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Fatah scoops 65 councils in West Bank local elections

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    Last update - 09:27 01/10/2005 Fatah scoops 65 councils in West Bank local elections By Amos Harel, Haaretz Correspondent, Haaretz Service and Agencies
    Message 1 of 1 , Oct 1, 2005
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      Last update - 09:27 01/10/2005

      Fatah scoops 65 councils in West Bank local elections

      By Amos Harel, Haaretz Correspondent, Haaretz Service and Agencies
      http://www.haaretz.com/hasen/spages/630511.html

      Results registered Friday for municipal elections held in Palestinian towns
      and villages in the West Bank the previous day indicate that the ruling Fatah
      party won 54 percent of the vote, while the Hamas militant group won 26
      percent.

      Fatah won control of 65 of the 104 municipal councils up for grabs compared
      with 22 for Hamas and 17 for other factions, said Firas Yaghi, executive
      director of the Higher Commission for Local Elections. Official figures are
      due on Saturday.

      Fatah's showing was better than expected, as the party had been losing ground
      to Hamas in other recent votes. Analysts said many Palestinian voters are
      returning to Fatah following Israel's recent pullout from the Gaza Strip.

      Hamas said the preliminary figures did not reflect its grassroots popularity,
      noting that its candidates did not run in some districts for fear of arrest by
      Israel.

      Palestinian Authority Chairman Mahmoud Abbas' Fatah movement will now be in
      control of 61 councils out of the 104, with Hamas running 28.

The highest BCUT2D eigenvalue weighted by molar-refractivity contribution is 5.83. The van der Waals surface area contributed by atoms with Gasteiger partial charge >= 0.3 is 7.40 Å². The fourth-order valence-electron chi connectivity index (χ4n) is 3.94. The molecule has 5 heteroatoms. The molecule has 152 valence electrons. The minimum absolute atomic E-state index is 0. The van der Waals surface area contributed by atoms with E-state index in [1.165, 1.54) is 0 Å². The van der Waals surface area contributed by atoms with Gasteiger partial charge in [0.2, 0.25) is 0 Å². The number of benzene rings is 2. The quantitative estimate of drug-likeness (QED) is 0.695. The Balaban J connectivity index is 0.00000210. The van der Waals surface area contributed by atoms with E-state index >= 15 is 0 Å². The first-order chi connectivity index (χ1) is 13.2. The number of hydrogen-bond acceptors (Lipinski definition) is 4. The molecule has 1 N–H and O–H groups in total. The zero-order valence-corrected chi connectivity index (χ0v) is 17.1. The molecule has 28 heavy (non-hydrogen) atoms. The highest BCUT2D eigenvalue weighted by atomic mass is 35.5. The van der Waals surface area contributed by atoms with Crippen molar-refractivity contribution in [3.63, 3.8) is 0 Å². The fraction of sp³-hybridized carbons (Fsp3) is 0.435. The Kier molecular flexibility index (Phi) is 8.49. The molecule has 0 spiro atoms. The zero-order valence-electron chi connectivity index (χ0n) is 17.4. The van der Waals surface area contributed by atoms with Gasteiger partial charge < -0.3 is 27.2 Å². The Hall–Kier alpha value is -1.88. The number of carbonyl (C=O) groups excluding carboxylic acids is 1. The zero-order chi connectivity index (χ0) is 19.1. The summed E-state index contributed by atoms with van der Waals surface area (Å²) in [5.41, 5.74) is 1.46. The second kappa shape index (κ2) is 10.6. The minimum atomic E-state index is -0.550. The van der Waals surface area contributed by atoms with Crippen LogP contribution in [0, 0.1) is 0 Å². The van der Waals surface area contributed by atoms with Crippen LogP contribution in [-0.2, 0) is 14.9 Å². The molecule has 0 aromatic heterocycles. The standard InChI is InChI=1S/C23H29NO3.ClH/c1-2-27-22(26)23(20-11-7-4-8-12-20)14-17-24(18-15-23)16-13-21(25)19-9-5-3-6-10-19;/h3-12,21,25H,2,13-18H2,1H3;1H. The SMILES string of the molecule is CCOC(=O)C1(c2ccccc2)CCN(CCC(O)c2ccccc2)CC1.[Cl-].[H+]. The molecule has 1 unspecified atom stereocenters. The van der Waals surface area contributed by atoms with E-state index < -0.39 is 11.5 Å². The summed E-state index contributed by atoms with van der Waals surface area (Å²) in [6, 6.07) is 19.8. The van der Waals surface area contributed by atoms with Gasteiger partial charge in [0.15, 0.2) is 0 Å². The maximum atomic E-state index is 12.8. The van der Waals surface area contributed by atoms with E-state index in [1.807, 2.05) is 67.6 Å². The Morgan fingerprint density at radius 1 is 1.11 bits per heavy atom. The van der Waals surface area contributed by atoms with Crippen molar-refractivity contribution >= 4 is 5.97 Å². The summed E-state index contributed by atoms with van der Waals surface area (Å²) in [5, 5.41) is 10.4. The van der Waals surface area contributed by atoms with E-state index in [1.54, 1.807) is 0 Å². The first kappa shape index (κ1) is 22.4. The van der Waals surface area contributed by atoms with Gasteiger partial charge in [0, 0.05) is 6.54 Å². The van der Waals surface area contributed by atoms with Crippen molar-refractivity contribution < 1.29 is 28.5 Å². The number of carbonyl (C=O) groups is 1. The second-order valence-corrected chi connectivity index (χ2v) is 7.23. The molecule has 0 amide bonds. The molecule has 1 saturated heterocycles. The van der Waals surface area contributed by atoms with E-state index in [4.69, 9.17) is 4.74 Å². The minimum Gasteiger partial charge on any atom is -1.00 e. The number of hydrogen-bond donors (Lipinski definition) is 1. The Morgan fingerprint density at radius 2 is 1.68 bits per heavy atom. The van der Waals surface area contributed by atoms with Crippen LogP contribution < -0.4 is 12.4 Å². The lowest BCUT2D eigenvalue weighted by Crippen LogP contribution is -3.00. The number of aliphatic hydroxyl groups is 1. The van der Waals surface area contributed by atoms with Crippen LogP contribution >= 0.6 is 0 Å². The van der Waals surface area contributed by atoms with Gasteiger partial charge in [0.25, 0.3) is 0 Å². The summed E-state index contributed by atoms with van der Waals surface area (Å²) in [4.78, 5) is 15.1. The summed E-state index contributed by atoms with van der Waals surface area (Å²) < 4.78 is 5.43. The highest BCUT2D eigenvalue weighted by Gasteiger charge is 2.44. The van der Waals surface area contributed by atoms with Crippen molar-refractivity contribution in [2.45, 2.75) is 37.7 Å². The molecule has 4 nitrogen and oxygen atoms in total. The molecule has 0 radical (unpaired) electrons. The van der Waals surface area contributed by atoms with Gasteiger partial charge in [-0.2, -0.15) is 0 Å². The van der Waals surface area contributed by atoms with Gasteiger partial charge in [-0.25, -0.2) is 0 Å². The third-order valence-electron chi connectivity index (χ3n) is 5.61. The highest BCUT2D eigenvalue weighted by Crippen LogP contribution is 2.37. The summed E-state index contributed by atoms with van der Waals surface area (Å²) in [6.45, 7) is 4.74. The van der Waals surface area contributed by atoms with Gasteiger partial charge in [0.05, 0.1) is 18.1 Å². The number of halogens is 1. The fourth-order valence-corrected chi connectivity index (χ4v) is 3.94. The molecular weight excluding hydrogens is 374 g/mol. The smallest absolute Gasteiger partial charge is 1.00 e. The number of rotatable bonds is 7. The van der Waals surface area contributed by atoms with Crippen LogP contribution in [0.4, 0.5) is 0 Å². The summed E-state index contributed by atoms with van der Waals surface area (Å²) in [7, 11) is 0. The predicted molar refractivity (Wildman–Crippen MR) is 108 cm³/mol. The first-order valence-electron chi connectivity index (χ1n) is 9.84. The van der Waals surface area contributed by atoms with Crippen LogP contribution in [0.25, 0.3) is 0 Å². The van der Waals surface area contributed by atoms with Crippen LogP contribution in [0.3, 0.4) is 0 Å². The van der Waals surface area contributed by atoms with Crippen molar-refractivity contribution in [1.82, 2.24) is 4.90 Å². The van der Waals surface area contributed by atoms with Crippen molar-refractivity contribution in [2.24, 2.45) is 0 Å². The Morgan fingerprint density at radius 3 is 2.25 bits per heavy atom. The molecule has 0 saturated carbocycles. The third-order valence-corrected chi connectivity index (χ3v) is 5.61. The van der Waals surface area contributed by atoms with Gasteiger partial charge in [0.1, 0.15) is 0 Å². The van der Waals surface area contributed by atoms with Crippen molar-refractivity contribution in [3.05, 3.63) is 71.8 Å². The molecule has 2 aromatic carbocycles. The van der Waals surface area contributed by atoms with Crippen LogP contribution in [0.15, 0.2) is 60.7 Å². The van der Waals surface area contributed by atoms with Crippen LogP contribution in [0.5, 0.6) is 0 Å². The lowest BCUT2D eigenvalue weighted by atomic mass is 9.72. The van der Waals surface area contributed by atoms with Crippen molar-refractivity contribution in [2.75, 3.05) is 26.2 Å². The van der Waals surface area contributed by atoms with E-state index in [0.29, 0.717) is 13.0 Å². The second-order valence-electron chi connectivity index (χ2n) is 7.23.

Other parties and independents won in 15 councils, said Jamal Shubeikeh, head
      of the PA local elections commission. Shubeikeh put the voter turnout at 81
      percent.

      Other candidates included the Popular Front for the Liberation of Palestine,
      Islamic Jihad, and independent lists.

      The local polls have been seen as a test of the strength for the radical Hamas
      in advance of the Janurary 25 elections for the Palestinian Legislative
      Council.

      "Particularly after Israel's withdrawal from Gaza and the run-up to
      legislative elections, the municipal results will have important political
      implications as they will form the basis of how the factions will perform,"
      said Shubeikeh.

      According to figures obtained by Haaretz, races in larger municipalities such
      as Bituniya, near Ramallah, and Al-Hadr, near Bethlehem, were tight, with a
      slight advantage for Fatah. Hamas edged out its competitors in more rural
      areas. This advantage was obvious in the village of Tzurif, near Hebron,
      Shukba, near Ramallah, and Issira Shamaliya, near Nablus.

      Fatah won the elections by default in 22 municipalities in which no other
      parties ran. Hamas decided to run in only 56 relatively large municipalities.

      The voting has been deferred indefinitely in the Gaza Strip, where
      Palestinians also seek statehood, despite Israel's withdrawal earlier this
      month. Elections officials blamed a lack of time to prepare.

      Unlike in the first phase of the municipal election in May, when candidates
      ran individually, this time more than 144,000 voters in the West Bank will
      choose among faction lists.

      Ahead of the vote, senior military intelligence sources told Haaretz that
      Hamas may be weakened in the vote by its strategy of repeated attacks on
      Israel.
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